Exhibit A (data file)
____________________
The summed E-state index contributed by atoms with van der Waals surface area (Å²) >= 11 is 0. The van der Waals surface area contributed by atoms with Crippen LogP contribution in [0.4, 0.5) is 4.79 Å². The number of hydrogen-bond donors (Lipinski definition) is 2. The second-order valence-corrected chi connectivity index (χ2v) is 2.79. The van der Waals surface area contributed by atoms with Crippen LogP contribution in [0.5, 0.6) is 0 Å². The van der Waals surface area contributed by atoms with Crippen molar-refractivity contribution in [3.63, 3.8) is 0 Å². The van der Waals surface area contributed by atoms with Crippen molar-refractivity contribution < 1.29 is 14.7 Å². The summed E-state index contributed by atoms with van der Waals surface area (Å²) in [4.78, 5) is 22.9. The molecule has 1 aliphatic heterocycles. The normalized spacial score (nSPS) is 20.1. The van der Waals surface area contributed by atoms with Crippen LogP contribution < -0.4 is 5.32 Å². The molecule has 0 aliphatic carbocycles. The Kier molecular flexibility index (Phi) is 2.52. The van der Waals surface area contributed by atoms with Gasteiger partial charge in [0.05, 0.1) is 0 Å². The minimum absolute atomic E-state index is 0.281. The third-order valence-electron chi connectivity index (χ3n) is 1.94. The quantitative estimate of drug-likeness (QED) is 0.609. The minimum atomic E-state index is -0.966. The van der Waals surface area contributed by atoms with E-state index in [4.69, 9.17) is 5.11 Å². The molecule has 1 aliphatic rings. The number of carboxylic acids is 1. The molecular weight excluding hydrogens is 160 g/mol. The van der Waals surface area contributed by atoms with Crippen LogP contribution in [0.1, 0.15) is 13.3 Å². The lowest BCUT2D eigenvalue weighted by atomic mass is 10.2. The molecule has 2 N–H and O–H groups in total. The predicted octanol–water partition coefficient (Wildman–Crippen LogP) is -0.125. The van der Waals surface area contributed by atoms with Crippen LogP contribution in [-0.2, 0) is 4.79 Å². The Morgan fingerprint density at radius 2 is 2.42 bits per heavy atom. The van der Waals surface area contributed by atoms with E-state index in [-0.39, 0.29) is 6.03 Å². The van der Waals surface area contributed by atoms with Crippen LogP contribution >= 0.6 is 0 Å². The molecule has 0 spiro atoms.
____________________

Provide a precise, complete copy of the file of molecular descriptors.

The summed E-state index contributed by atoms with van der Waals surface area (Å²) >= 11 is 0. The van der Waals surface area contributed by atoms with Crippen LogP contribution in [0.4, 0.5) is 4.79 Å². The number of hydrogen-bond donors (Lipinski definition) is 2. The second-order valence-corrected chi connectivity index (χ2v) is 2.79. The van der Waals surface area contributed by atoms with Crippen LogP contribution in [0.5, 0.6) is 0 Å². The van der Waals surface area contributed by atoms with Crippen molar-refractivity contribution in [3.63, 3.8) is 0 Å². The van der Waals surface area contributed by atoms with Crippen molar-refractivity contribution < 1.29 is 14.7 Å². The summed E-state index contributed by atoms with van der Waals surface area (Å²) in [4.78, 5) is 22.9. The molecule has 1 aliphatic heterocycles. The normalized spacial score (nSPS) is 20.1. The van der Waals surface area contributed by atoms with Crippen LogP contribution < -0.4 is 5.32 Å². The molecule has 0 aliphatic carbocycles. The Kier molecular flexibility index (Phi) is 2.52. The van der Waals surface area contributed by atoms with Gasteiger partial charge in [0.05, 0.1) is 0 Å². The minimum absolute atomic E-state index is 0.281. The third-order valence-electron chi connectivity index (χ3n) is 1.94. The quantitative estimate of drug-likeness (QED) is 0.609. The minimum atomic E-state index is -0.966. The van der Waals surface area contributed by atoms with E-state index in [4.69, 9.17) is 5.11 Å². The molecule has 1 aliphatic rings. The number of carboxylic acids is 1. The molecular weight excluding hydrogens is 160 g/mol. The van der Waals surface area contributed by atoms with Crippen LogP contribution in [0.1, 0.15) is 13.3 Å². The lowest BCUT2D eigenvalue weighted by atomic mass is 10.2. The molecule has 2 N–H and O–H groups in total. The predicted octanol–water partition coefficient (Wildman–Crippen LogP) is -0.125. The van der Waals surface area contributed by atoms with Crippen LogP contribution in [-0.2, 0) is 4.79 Å². The Morgan fingerprint density at radius 2 is 2.42 bits per heavy atom. The van der Waals surface area contributed by atoms with E-state index in [-0.39, 0.29) is 6.03 Å². The van der Waals surface area contributed by atoms with Crippen LogP contribution >= 0.6 is 0 Å². The molecule has 0 spiro atoms.